Certainly one standard is the price, but we need to think if we can find a sake that has the value to satisfy ones taste. It is important to find a "sake that suits me" instead of a good sake. There would be a tendency for one that likes fully body red wines to prefer a Junmai-Kimoto or Honjozo type, and one that likes a young, fruity chardonnay to prefer a gentle, strong aroma Daiginjyo type.

Cold or Hot
Many people think that high quality sake should be enjoyed cold but this is wrong. Compared to fine quality sake which you can drink without worrying about the temperature, sake that has poor balance should be enjoyed extremely cold.

Tasting method
Sip it with air like you would with wine. For the glass, it is important to pour a small amount into a glass for white wines type and swish it around lightly to come in contact with air.

Drinking container is important
It is amazing that the taste can totally change with the glass you use not only for sake but for wines and beers also. If you want to enjoy the taste, especially examine the aroma, it is good to use a small white wine glass. If you are having it hot, it is good to use a smaller ceramic type container that doesn't have the shape to be smothered with alcohol steam and doesn't cover your nose when you put it to your mouth.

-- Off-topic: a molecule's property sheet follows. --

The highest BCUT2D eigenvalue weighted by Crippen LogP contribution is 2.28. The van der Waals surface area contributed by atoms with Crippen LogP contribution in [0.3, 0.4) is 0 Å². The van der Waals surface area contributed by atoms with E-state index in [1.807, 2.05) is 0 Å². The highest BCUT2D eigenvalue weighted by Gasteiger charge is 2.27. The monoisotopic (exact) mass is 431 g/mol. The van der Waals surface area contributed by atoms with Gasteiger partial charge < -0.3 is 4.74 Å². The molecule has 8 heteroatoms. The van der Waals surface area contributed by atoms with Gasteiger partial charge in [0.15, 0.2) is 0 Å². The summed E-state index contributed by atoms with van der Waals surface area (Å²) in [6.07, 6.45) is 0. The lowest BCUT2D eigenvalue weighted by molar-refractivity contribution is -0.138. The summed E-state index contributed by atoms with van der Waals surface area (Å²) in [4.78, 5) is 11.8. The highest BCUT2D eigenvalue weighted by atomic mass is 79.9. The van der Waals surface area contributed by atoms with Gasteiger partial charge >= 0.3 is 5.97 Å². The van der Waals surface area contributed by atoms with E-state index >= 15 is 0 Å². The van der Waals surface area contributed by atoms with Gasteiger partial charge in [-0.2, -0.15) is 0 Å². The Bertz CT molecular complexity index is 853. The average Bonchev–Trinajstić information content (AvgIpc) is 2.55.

#japanese #japanesefood #junmai #sake #tasting


Get Your Appetite Back with Sake

By Yuji Matsumoto

The other day I had the opportunity to go to Las Vegas due to business, but couldn't believe that the day high was 45 degrees C (113 degF). With hot winds and scorching heat that may seem to melt the asphalt, I lost my appetite and found myself in an unhealthy predicament to spend a whole week in an air-conditioned room.
To ease my body from this heat, I decided to join (mariage) miso grill with a summer favorite vegetable nasu (eggplant) with extremely cold "Junmai Daiginjyo" .
Nasu doesn't contain much of nutrition value, but as you know miso (soybean paste) helps you with fatigue recovery, cancer prevention, cholesterol control, proper bowel movement, beauty improvement, brain activation, age prevention, stimulation of body function etc and the list goes on. Also, soybeans that are the main content contain fine quality protein, an abundance of necessary amino acids, saponin that is known to prevent increase of peroxide lipids, different vitamins, potassium, and food fibers etc. You couldn't be more than happy that miso goes well with Japanese sake.
So why don't we enjoy ourselves by having high nutritional value miso food and Junmai Daiginjo and help our body recover from the summer heat.



#daiginjo #japanesefood #junmai #sake